Sunday, March 30, 2014

Where Everybody Knows Your (Dog's) Name .....

The weather has been miserable!! Mud mud mud and more mud! Rain yesterday. And this morning, we woke to a fresh, deep coating of .... white cement!! Hardly nice fluffy snow - this stuff sticks to everything and weighs a ton! It's been really hard to take Nicki for a walk without needing a sponge bath afterward.

Yesterday we went for a long walk around Bass Pro. Lots of people don't realize that Bass Pro is very dog-friendly! They even have a dog treat waiting at the turnstiles! And most of the staff wanted to greet Nicki. It makes sense that Bass Pro is pro-pup. After all, many hunters hunt with dogs! There's even a dog section! But no cat section. A-hem. Nuff said! Ever wonder if there are more pet friendly businesses to share with your friend? Check Yelp! Type in "dog friendly" and your location. You can see some suggestions near us here :

Tuesday, March 25, 2014

Adventures in Potty Training

Nicki is a very complex little creature. She has obviously been through some abuse, and I believe she's also suffered neglect.

That she's been abused is revealed in how she reacts to men. Not universally, but she is often hesitant or even fearful with men. For the first few months with us, Nicki would pee submissively every time she saw my husband. He was unfailingly patient with her, and he wouldn't hurt a fly. Nonetheless, she was clearly intimidated by the man in the house.

Out in the world, her encounters with men ran the gamut. Some got the cowering, submissive pee, others got a happy dog eager to interact with them. I couldn't see any correlation between their appearance or her reaction - so it must have been something else that only animals can detect. I do NOT think that her negative reactions indicated that the males in question were bad or mean. Rather, I think there was something about them that made her think of other males who had been abusive with her.

When Nicki was rescued, she had been left tied outside on a fence for who knows how long. She apparently wasn't brought into the house much. Dogs left outside don't have any reason to restrict the location in which they relieve themselves. They're outside, after all. They pick a spot and do what they must. If that goes on for most of their time, they have no thought not to continue the behavior when brought inside. In a neglect or abuse situation, a dog that eliminates in the house will only be shoved outside again. Nobody learns anything that way, and the dog has no clue why they're being shunned.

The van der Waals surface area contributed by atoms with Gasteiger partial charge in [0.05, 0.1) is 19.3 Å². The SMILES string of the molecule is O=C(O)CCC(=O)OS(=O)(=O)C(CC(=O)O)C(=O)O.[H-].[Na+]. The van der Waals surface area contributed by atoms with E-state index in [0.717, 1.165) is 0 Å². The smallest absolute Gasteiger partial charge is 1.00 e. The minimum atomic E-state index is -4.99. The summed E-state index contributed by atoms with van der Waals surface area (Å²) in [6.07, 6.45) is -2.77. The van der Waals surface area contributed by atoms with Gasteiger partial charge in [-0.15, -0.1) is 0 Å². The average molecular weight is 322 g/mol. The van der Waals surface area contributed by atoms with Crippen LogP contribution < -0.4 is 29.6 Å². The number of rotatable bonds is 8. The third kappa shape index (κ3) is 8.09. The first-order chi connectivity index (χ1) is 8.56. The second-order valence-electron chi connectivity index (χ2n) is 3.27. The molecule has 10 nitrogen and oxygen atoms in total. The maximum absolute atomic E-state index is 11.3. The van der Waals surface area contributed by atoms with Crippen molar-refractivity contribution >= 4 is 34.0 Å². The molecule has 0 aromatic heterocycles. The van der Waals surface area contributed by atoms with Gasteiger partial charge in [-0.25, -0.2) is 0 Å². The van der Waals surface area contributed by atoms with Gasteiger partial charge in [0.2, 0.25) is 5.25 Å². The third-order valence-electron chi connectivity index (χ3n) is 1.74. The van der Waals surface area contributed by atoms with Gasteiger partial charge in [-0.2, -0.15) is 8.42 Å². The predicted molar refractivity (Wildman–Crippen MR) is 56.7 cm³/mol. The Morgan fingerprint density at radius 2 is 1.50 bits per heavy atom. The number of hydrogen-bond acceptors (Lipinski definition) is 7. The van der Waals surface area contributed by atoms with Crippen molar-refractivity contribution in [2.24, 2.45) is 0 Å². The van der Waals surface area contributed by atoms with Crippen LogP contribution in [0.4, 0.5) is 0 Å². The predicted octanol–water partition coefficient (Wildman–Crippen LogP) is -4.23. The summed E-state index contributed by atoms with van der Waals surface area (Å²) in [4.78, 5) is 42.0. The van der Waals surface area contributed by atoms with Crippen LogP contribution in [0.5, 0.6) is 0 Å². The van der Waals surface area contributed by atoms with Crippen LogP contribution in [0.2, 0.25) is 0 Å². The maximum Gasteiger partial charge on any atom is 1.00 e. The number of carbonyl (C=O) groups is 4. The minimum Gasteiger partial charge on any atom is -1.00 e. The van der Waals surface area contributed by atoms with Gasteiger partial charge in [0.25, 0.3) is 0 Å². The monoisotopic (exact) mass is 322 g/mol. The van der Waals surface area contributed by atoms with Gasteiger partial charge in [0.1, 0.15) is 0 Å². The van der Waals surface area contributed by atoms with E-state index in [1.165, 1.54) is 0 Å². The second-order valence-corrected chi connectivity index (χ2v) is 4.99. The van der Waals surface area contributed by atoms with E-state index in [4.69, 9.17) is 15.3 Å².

Before Nicki got the idea that this is her house, too, there was a lot of elimination in the house. It was frustrating! We never scolded or punished. We cleaned up and forgave. Obviously, though, nobody mops urine out of a rug for the umpteenth time without emitting an "I am NOT happy about this!" vibe. Although we restrained our outward reactions, dogs know us too well to be fooled. Nicki undoubtedly knew we didn't appreciate it.

As luck would have it, just as things began to improve, the weather started to turn cold. This year, the change was pretty abrupt. Nicki, being from the south, hadn't had to cope with a Northern winter before - that we know of. We had several instances in which we let her out to "do business", but she spent only moments out in the cold. Then she'd come back into the warm house, head to the dining room rug, and relieve herself. We had read the signs correctly: she had to go. She was also apparently telling us that, she may go out into the cold if we insisted, but she'd rather use the indoor facilities, thanks. So the problem became how to convince her that there were no "indoor facilities"?

We began keeping the door to the dining room closed. Nicki had no access to that room unless we were physically with her, walking through it to go outside. She was free to run in the rest of the house. Once she understood that this was our shared den, she stopped eliminating indoors - except for that dining room rug. Obviously we thoroughly cleaned the rug using enzymatic products. Still, given a chance, she'd prefer the rug to the freezing yard. Can't say I blame her!

We also continued to watch her very carefully outdoors. As soon as she was done with her mission, we brought her back into the warm house, gave a treat, and praised her for "good business". We're still doing that.